Okinawa Shisa 2015, Shisa purchase intimidation 2 WM

But still that price. I wasn’t ready to spend so much money on something I could see being broken on yet another military move back to the states. We left that Saturday afternoon, and decided to return Sunday to take one last look around.

Unlike the furniture and some other items we were potentially interested in the days prior, the dogs were still there. It appeared Sano-san wasn’t moving much product, so perhaps he would be more willing to drop his price. But I had also had a change of heart. In the last 24 hours I really thought about the idea of value, about what was worth an expenditure of treasure and what wasn’t. For example, we didn’t hesitate to spend large sums on travel. And for specialized scuba diving equipment that allows for deeper and longer explorations of the deep. In such context, the price becomes not just tolerable, but congruent with the valued offered by such works of art.

Okinawa Apr 2015, New Shisa, Shisa purchase intimidation face WM

Intimidation resides safely in our home. As treasured Okinawan customary works of art they are impossible not to admire. But it is only in their physically menacing presence that the moving power of these protectors can be truly felt. It’s hard to put a price on protection.

See more Okinawan Shisa dogs in my Flickr photo-stream here.

Pop Life Circus


Okinawa POP Circus 2015, Jody welcome to POP Circus

“Pop life, Everybody needs a thrill

Pop life We all got a space 2 fill

Pop life Everybody can’t be on top

But life it ain’t real funky Unless it’s got that pop” ~ Prince, Pop Life song lyrics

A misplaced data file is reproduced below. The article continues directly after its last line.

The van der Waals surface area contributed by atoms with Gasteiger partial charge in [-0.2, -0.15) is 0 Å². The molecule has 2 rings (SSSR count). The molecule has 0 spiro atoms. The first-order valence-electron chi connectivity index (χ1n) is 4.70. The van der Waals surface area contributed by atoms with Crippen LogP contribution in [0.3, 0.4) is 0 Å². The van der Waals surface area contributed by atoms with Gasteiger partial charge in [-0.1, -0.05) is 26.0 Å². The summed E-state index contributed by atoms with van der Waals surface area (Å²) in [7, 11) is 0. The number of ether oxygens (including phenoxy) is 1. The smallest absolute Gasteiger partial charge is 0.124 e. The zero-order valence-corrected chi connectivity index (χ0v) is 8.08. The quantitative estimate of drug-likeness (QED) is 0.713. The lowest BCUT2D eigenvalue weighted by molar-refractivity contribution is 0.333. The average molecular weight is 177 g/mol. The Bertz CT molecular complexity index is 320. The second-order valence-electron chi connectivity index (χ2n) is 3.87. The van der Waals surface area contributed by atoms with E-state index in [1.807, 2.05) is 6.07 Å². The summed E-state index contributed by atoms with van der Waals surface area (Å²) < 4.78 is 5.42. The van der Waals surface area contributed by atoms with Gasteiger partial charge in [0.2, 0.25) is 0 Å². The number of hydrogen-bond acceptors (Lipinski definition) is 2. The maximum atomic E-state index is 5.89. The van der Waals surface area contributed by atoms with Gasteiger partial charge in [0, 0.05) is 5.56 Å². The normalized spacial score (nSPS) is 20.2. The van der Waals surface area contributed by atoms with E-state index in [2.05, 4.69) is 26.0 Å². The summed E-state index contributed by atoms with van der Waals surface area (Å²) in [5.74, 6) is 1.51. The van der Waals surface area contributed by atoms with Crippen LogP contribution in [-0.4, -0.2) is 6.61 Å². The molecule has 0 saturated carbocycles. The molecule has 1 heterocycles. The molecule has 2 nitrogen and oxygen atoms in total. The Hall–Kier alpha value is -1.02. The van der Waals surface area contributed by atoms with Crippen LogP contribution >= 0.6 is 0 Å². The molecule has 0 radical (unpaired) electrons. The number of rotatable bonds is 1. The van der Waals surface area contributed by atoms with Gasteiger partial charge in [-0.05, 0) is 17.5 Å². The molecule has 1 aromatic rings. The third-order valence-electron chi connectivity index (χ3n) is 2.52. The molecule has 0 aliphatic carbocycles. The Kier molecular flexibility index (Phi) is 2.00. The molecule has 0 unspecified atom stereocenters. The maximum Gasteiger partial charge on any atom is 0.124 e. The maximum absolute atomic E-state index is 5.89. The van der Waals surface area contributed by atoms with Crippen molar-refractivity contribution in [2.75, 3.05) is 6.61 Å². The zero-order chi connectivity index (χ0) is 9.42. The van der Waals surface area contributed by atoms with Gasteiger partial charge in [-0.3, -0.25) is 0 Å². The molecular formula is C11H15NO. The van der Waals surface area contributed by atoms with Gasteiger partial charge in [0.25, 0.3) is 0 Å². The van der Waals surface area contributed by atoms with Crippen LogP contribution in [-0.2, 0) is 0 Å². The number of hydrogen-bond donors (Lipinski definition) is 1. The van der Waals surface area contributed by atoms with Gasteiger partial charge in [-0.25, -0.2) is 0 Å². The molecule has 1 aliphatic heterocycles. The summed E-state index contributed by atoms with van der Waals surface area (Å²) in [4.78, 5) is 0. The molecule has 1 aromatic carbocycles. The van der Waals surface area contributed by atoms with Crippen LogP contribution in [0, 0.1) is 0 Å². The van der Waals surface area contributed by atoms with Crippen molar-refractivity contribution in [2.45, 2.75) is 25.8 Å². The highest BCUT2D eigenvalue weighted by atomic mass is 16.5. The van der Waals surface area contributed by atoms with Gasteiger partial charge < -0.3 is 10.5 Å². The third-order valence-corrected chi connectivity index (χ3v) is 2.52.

“Every country gets the circus it deserves. Spain gets bullfights. Italy gets the Catholic Church. America gets Hollywood.” ~ Erica Jong

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And Okinawa gets PoP Circus’ “World Circus Festival”, a performance under the Big Top with lends an air of mystique and excitement for kids of all ages.  Established in 1996, PoP Circus – the “Pursuit of Pleasure” – consists of over 30 performers making up various acts, and is eagerly received in Okinawa as an innovative and extravagant performance.

Okinawa POP Circus 2015, world circus festival WM

While PoP Circus is marketed as a spectacular to amaze and thrill, it will appear initially as nothing more than a low-scale, poor quality knockoff of the much more well-known and praise-worthy Cirque du Soleil. It occurs in, however, a much smaller venue, one that creates an intimacy between spectator and performer under the not easily missed illuminated purple Big Top. While it may lack the powerful live music, overdone intrigue and gaudy costumes, there is at least no obscure French storyline to try and decipher….

Okinawa POP Circus 2015, Jody at PoP circus big-top

16513_705775022868557_3321045115409053877_nOkinawa POP Circus 2015, snack banners bilingual WMSome of the starring attractions include a pair of romantic aerial ballet dancers who circle the audience while performing acrobatics suspended by flowing ribbon anchored to Big Top’s overhead. Two Chinese Acrobats perform an incredibly breathtaking feat of balance, strength and contortion in a display of stamina and grace that is hard to beat and which rivals any of the type I’ve ever seen.

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Really, the Confederate Battleflag?!?

Really, the Confederate Battleflag?!?

Of course a circus wouldn’t be a circus without a spastic collection of bungling clowns. While the festival’s are billed as comically entertaining, I still find clowns – the whole idea – creepy at best. Kids, however, seems to always approve through their joyous laughter and smiling faces. And the Japanese, as innocent as they are, expressed loud approval to the clowning around.

No, Clown, you can't have my cotton candy....

No, Clown, you can’t have my cotton candy….

10690090_1050498828300807_4268954099007393626_n11017874_709183169194409_8864077044129416114_nYes there is a dog show starring lots of dogs large and small, and while it may be somewhat predictable, it’s fast pace of tricks one after another make it a surety as a crowd-pleaser.  A young flying trapeze troop from Australia, the Flying Aces, performs almost 40 feet overhead, and a group of Russians pretending to be Celtic (go figure) perform on a set of swings that we never had on the playground as kid!.